People walk past a branch of the Royal Bank of Scotland (RBS) in central London
State-rescued Royal Bank of Scotland battled Monday to repair an already battered reputation as it struggled to fix a week-old computer glitch that has affected millions of customers.
Faced with a huge backlog of unprocessed transactions, RBS said "1,200 branches" across Britain would stay open longer than usual up until late on Friday.
Problems with the bank's payment processing software left customers at the bank and at RBS-owned lenders NatWest and Ulster Bank unable to pay bills, access accounts and receive wages.
"We're making progress in putting things right," RBS said in a statement issued on Monday, while customers vented their anger on social networking sites.
"We have arranged for our customers to be advanced cash in our branches when they were missing payments and had no available funds," the bank added.
RBS chief executive Stephen Hester meanwhile insisted that a corner had been turned in the bank's attempt to sort out the mess, adding that senior executives would face "proper accountability" over the fiasco.
"We're well on the road to recovery. Fingers crossed all the bugs have been got out but we feel a corner has been turned," Hester told Sky News television.
An RBS spokesman had already said that a "large majority" of the three lenders' combined 15 million personal banking customers had been affected by the IT meltdown.
In a separate statement on Monday, NatWest apologised for causing "an unacceptable level of inconvenience."
Ulster Bank, which serves clients in Northern Ireland, said on its website that about 80 branches would have extended opening hours.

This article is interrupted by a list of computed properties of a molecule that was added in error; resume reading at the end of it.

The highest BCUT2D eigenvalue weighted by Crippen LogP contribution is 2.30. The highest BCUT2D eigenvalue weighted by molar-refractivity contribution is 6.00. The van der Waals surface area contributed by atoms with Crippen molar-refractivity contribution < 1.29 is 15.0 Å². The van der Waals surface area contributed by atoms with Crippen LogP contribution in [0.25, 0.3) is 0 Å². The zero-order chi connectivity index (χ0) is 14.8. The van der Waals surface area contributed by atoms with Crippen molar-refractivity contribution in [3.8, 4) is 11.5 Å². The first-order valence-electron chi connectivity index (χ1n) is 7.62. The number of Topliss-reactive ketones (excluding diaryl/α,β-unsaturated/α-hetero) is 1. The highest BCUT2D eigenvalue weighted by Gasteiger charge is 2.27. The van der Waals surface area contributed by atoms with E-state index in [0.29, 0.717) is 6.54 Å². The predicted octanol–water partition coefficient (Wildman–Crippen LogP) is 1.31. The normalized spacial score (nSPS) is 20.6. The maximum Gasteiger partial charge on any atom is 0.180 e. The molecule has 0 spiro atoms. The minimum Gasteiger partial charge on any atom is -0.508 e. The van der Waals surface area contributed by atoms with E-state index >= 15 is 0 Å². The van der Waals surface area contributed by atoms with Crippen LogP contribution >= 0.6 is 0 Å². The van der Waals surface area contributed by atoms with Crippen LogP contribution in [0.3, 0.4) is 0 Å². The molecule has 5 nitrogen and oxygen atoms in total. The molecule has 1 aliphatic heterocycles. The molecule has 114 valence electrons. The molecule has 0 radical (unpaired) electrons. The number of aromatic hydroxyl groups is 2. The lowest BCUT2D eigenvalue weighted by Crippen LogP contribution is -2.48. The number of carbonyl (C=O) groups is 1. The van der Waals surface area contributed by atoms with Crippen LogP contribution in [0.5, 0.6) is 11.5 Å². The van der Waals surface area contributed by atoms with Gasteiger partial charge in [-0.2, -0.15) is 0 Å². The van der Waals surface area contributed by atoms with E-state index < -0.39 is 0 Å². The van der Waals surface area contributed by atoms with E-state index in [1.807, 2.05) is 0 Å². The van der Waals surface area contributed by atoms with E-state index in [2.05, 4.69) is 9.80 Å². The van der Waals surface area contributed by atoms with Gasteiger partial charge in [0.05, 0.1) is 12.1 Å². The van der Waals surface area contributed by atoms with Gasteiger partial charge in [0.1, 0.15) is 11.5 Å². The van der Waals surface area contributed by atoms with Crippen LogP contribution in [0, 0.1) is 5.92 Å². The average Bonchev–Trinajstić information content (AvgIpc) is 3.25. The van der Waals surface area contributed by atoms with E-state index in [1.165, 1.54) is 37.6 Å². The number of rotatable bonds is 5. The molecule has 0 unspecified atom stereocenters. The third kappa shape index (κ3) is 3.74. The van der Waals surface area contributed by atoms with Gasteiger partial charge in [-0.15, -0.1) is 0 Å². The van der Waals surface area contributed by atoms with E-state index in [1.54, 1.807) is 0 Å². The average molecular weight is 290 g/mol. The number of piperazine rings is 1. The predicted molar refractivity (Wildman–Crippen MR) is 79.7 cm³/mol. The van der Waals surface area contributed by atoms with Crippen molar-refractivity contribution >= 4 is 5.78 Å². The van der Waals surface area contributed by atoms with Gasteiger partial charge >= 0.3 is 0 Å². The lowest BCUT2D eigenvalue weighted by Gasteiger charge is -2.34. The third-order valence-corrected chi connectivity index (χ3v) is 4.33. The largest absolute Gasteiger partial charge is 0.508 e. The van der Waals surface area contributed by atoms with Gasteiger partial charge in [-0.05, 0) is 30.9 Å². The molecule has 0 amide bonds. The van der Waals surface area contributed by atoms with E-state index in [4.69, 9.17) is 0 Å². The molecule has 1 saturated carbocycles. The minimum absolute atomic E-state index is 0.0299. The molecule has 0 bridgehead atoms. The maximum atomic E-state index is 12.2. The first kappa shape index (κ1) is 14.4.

"We recognise this is an unacceptable inconvenience and we want to reassure our customers that if they experience bank charges as a result of this issue they will be refunded. Once again we would like to unreservedly apologise," Ulster Bank added.
Hester had issued a public apology on Saturday and admitted that customers had been let down.
Despite the banks' moves, some customers were unforgiving.
"Goodbye NatWest, from a customer of 25 years' standing," read one comment posted Monday on Twitter.
Parent group RBS is 82-percent owned by the British government after a massive bailout in the wake of the global financial crisis.
But it is still struggling to repair itself and last month posted a first quarter net loss of Â£1.52 billion (1.87 billion euros, $2.46 billion), almost three times the amount posted a year earlier.
Amid public anger over a raft of poor results, Hester waived his latest annual bonus of shares worth Â£963,000, which had been due on top of his Â£1.2 million salary for his work in 2011.
RBS last week meanwhile said it planned to axe 618 jobs at its department offering financial advice to customers, on top of 35,000 posts axed by the group since the 2008 financial crisis.
"Unfortunately for RBS the damage is irreparable for the customers that they will lose as a result (of the glitch) and the problems will only feed anti-banking rhetoric further," said Simon Denham, head of Capital Spreads trading group.
Investec bank analyst Ian Gordon said the fiasco could cost RBS dearly.
"I would estimate that the cost could run into the tens of millions of pounds," he said. "If you ask about the reputation damage, that is harder," to estimate.
RBS shares were down 3.29 percent at 235.3 pence on London's benchmark FTSE 100 index, which showed a drop of 1.36 percent at 5,438.58 points in late deals.